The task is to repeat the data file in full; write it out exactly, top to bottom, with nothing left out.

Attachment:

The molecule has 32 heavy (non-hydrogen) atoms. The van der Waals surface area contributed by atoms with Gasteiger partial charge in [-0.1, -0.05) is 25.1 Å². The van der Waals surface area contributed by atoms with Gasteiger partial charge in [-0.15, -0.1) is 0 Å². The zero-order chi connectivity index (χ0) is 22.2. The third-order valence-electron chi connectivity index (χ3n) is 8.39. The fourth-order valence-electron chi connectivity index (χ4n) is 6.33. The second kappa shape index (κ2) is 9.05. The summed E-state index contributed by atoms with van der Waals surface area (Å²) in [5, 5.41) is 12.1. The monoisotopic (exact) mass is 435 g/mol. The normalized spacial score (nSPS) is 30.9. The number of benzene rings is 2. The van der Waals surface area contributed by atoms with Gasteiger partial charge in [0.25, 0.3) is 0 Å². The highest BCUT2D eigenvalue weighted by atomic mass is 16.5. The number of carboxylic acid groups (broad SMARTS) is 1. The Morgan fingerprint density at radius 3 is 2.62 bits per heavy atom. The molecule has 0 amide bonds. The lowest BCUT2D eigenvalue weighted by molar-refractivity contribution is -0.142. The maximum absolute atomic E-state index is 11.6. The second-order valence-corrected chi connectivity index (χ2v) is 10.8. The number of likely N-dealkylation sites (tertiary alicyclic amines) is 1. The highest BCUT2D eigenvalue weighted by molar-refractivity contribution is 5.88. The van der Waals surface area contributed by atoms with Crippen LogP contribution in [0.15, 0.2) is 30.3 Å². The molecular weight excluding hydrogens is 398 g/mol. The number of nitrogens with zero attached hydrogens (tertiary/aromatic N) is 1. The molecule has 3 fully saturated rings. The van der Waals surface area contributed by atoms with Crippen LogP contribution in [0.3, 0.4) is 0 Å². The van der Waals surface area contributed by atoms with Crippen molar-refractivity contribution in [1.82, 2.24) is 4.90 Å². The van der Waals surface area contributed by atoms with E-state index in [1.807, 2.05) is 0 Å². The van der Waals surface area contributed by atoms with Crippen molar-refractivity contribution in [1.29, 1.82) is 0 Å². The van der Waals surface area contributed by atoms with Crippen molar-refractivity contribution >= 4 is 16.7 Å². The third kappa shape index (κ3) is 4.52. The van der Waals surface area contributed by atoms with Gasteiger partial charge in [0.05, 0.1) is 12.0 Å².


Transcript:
The molecule has 32 heavy (non-hydrogen) atoms. The van der Waals surface area contributed by atoms with Gasteiger partial charge in [-0.1, -0.05) is 25.1 Å². The van der Waals surface area contributed by atoms with Gasteiger partial charge in [-0.15, -0.1) is 0 Å². The zero-order chi connectivity index (χ0) is 22.2. The third-order valence-electron chi connectivity index (χ3n) is 8.39. The fourth-order valence-electron chi connectivity index (χ4n) is 6.33. The second kappa shape index (κ2) is 9.05. The summed E-state index contributed by atoms with van der Waals surface area (Å²) in [5, 5.41) is 12.1. The monoisotopic (exact) mass is 435 g/mol. The normalized spacial score (nSPS) is 30.9. The number of benzene rings is 2. The van der Waals surface area contributed by atoms with Gasteiger partial charge in [0.25, 0.3) is 0 Å². The highest BCUT2D eigenvalue weighted by atomic mass is 16.5. The number of carboxylic acid groups (broad SMARTS) is 1. The Morgan fingerprint density at radius 3 is 2.62 bits per heavy atom. The molecule has 0 amide bonds. The lowest BCUT2D eigenvalue weighted by molar-refractivity contribution is -0.142. The maximum absolute atomic E-state index is 11.6. The second-order valence-corrected chi connectivity index (χ2v) is 10.8. The number of likely N-dealkylation sites (tertiary alicyclic amines) is 1. The highest BCUT2D eigenvalue weighted by molar-refractivity contribution is 5.88. The van der Waals surface area contributed by atoms with Crippen LogP contribution in [0.15, 0.2) is 30.3 Å². The molecular weight excluding hydrogens is 398 g/mol. The number of nitrogens with zero attached hydrogens (tertiary/aromatic N) is 1. The molecule has 3 fully saturated rings. The van der Waals surface area contributed by atoms with Crippen LogP contribution in [0.3, 0.4) is 0 Å². The van der Waals surface area contributed by atoms with Crippen molar-refractivity contribution in [1.82, 2.24) is 4.90 Å². The van der Waals surface area contributed by atoms with E-state index in [1.807, 2.05) is 0 Å². The van der Waals surface area contributed by atoms with Crippen molar-refractivity contribution in [1.29, 1.82) is 0 Å². The van der Waals surface area contributed by atoms with Crippen molar-refractivity contribution >= 4 is 16.7 Å². The third kappa shape index (κ3) is 4.52. The van der Waals surface area contributed by atoms with Gasteiger partial charge in [0.05, 0.1) is 12.0 Å².